Absence of pulse trains from summer feeding grounds and the eastern North Atlantic
Very few to no minke whale pulse train detections were recorded during summer in any of the datasets (Figure 4). In traditional summer feeding habitats, such as the Mingan Islands in the Gulf of St. Lawrence , only five acoustic detections were made during two months of recording (Figure 4) despite a regular presence of minke whales in the area (Risch D, pers. obs.). In Davis Strait, no detections were made and in Southwest Iceland only one pulse train was detected in the month of October (Figure 2). The absence of acoustic detections from these areas could be related to a switch in behaviour at this time of year and reduced or changed vocalization activity during summer when whales are primarily feeding. For example, in humpback whales, only males produce songs in a reproductive context , which, although more prolific on summer feeding grounds than previously thought, shows a strong seasonality, with reduced occurrence during summer when whales are actively feeding . During summer, humpback whale vocal presence on higher latitude feeding grounds is better represented by ‘social sounds’, which are produced by males and females [83,84]. Similar seasonal patterns have been found for fin whale song on high latitude feeding grounds . Therefore, more data on the behavioural function of the full vocal repertoire of minke whales, which in the North Atlantic may include low-frequency downsweeps and other sounds [51,52], is needed to evaluate whether a switch in behaviour may be responsible for the absence of pulse train detections in these areas.
An alternative explanation for the absence of pulse trains in higher latitudes is that the proportion of the population producing pulse trains is not adequately captured in those areas. In the Mingan Islands, Gulf of St. Lawrence (site 1; Figure 2) the sex ratio appears to be heavily skewed towards females . In Davis Strait, to the west of Greenland (site A; Figure 2), sexual segregation results in a higher proportion of females as compared to regions east of Greenland and females are also found in higher latitudes than males . In humpback whales and, both blue and fin whales, only males produce songs that are thought to serve in a reproductive context [87,88]. Although it is currently unknown whether minke whale pulse trains are sex-specific also, the absence of pulse train detections in two different areas with a high proportion of females suggests that they may be.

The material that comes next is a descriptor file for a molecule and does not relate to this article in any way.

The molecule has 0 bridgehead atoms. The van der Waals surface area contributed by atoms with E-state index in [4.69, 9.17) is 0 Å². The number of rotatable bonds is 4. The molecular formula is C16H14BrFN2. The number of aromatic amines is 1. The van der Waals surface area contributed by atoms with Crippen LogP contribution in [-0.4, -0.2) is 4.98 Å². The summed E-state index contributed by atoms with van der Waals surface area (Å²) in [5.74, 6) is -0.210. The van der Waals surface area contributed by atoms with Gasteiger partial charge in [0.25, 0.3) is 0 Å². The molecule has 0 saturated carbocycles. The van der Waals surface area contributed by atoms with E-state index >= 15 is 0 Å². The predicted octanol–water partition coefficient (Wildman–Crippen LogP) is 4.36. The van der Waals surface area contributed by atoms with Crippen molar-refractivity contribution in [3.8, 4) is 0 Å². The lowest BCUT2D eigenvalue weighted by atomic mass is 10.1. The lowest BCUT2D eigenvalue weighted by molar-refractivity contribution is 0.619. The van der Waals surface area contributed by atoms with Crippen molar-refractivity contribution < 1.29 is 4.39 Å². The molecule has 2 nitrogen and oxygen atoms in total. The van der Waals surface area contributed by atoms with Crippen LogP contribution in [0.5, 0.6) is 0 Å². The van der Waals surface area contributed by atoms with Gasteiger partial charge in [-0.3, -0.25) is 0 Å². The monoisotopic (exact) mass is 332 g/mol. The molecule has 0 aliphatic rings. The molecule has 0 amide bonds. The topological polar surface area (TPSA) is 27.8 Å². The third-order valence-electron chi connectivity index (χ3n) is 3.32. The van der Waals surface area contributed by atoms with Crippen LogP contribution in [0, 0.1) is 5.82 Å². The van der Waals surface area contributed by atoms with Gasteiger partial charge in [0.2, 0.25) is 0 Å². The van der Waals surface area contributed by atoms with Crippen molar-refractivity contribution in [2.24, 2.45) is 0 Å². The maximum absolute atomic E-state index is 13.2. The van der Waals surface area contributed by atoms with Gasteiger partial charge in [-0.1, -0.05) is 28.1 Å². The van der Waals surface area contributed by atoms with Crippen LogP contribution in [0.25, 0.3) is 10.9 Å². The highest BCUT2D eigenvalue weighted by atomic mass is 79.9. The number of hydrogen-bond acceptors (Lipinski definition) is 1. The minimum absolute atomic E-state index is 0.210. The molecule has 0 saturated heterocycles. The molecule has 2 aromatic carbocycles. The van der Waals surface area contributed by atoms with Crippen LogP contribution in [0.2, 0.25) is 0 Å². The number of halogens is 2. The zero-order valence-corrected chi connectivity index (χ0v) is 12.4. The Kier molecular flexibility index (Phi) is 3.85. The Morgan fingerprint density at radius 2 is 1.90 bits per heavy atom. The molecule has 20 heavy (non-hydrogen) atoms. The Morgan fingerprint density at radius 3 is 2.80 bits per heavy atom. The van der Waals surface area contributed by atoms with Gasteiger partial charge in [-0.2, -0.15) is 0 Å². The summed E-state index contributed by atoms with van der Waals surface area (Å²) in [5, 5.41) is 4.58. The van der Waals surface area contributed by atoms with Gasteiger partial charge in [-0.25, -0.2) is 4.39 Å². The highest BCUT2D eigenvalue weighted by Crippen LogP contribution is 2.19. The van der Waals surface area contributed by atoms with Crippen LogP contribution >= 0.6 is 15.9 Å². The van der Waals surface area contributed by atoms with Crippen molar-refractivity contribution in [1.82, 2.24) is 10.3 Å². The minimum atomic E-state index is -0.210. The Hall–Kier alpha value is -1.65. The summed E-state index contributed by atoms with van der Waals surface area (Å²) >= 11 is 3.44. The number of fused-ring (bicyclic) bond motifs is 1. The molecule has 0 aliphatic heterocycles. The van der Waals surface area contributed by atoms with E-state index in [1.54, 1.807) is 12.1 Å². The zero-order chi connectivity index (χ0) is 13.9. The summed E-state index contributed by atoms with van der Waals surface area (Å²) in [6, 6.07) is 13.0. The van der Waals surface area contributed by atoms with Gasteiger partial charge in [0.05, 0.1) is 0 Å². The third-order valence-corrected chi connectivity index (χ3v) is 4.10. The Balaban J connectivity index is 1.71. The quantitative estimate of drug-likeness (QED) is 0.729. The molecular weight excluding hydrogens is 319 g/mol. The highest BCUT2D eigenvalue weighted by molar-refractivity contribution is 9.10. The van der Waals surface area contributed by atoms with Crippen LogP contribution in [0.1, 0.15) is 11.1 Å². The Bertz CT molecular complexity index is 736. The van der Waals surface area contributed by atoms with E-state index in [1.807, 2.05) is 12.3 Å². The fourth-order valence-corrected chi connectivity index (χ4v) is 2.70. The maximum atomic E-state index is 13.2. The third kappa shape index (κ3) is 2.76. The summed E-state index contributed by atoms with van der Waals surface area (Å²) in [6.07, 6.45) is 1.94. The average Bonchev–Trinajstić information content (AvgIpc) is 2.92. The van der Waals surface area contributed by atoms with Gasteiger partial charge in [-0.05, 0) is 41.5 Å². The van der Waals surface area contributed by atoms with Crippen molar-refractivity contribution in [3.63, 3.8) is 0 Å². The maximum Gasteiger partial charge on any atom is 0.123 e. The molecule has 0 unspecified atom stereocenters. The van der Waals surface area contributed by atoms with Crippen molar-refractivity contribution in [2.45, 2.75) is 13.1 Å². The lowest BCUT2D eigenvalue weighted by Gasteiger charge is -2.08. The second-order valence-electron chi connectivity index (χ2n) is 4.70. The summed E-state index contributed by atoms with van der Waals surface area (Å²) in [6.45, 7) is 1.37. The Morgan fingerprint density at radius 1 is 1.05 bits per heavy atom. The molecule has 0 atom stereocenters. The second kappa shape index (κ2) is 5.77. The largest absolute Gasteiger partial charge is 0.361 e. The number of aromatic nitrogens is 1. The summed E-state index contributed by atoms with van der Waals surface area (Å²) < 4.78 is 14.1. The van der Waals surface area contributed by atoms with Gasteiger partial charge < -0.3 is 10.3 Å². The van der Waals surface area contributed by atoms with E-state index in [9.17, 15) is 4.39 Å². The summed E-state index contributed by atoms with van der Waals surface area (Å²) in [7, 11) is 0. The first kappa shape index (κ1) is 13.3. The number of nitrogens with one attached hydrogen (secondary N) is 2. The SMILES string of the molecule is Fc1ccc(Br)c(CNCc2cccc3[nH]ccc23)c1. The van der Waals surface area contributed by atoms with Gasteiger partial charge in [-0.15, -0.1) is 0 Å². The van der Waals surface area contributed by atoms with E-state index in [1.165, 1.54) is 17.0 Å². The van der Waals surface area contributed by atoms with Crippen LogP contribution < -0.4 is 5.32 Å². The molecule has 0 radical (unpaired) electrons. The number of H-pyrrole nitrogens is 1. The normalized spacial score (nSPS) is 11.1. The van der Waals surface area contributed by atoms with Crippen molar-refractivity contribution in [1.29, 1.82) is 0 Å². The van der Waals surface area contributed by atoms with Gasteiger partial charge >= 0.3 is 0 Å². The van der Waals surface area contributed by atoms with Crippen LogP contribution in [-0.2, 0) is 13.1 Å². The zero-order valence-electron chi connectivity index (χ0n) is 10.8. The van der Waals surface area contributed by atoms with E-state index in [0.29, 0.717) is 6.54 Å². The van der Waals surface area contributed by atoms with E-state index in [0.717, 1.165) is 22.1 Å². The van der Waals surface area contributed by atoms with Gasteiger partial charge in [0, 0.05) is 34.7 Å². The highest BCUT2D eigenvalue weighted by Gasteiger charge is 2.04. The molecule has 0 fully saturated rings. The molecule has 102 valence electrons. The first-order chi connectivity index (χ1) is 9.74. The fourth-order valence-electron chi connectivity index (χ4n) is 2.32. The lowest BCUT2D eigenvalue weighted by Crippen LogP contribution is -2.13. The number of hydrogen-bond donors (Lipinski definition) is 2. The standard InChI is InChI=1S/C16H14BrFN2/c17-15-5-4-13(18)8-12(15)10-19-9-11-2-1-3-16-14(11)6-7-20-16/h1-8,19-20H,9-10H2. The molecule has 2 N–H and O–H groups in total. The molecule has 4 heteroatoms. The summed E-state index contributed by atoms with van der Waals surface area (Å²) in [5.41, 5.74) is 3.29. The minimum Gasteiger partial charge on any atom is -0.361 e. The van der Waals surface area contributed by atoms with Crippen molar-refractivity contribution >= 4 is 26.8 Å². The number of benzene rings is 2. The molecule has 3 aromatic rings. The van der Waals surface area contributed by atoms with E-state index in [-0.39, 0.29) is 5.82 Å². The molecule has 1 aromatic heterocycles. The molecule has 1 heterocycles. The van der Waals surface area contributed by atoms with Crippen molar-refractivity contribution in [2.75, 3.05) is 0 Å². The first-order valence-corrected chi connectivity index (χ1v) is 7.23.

Summary of recording sites, geographic locations, depth, available recording days, duty cycle (recording period/time period), sample rate and recorder type
Recording period (n days)
Duty cycle (min)
Sample rate (kHz)
Davis Strait (A)
SW Iceland (B)
Gulf of St. Lawrence (1)
Roseway Basin (2)
Emerald Basin (3)
Stellwagen Bank (4)
New York (5)
02/29–05/15/08; 08/29–03/05/09 (266)
Cape Espartel East (D)
Strait of Gibraltar West (E)
Onslow Bay (6)
04/24–08/09/09; 11/08/09–04/20/10 (271)
Jacksonville 1 (7)
02/22–07/30/10; 08/26/10–01/25/11 (312)
Jacksonville 2 (8)
09/13–10/08/09; 12/03/09–01/07/10 (62)
Jacksonville 3 (9)
Saba Bank (10)
Very little is known about minke whale migration in the middle and eastern North Atlantic, but it has been suggested here too, that migration takes place in open, offshore waters [39,46] and recent satellite tracking data are in support of this idea . The absence of minke whale pulse trains from recording sites located in the Azores, where minke whales are occasionally sighted during spring and early summer , is thus surprising. However, most minke whales may be passing the archipelago too far offshore to be acoustically detected. In contrast, from November to June, minke whale pulse trains were frequently recorded at recorders deployed to the east and west of the Mid-Atlantic ridge  (Figure 7), indicating that minke whale breeding grounds extend eastwards from the Caribbean to at least the Mid-Atlantic ridge.
Finally, the absence of minke whale pulse trains from recording sites in the eastern North Atlantic may be in part related to geographic differences in vocalizations that could not be resolved by the automated detector used in this study. For example, while  found mainly speed-up pulse trains in data from the Caribbean, data from Stellwagen Bank showed a predominance of slow-down pulse trains . Although the automated pulse train detector used here was built on data originating from Stellwagen Bank, North Carolina and Jacksonville, most pulse trains used for training were of the slow-down type. There are differences in the frequency distribution between these two types , thus a concentration on slow-down pulse trains from the western North Atlantic for detector development might have influenced detector performance at other sites, especially those that are geographically more distant.
Geographic variation in signal structure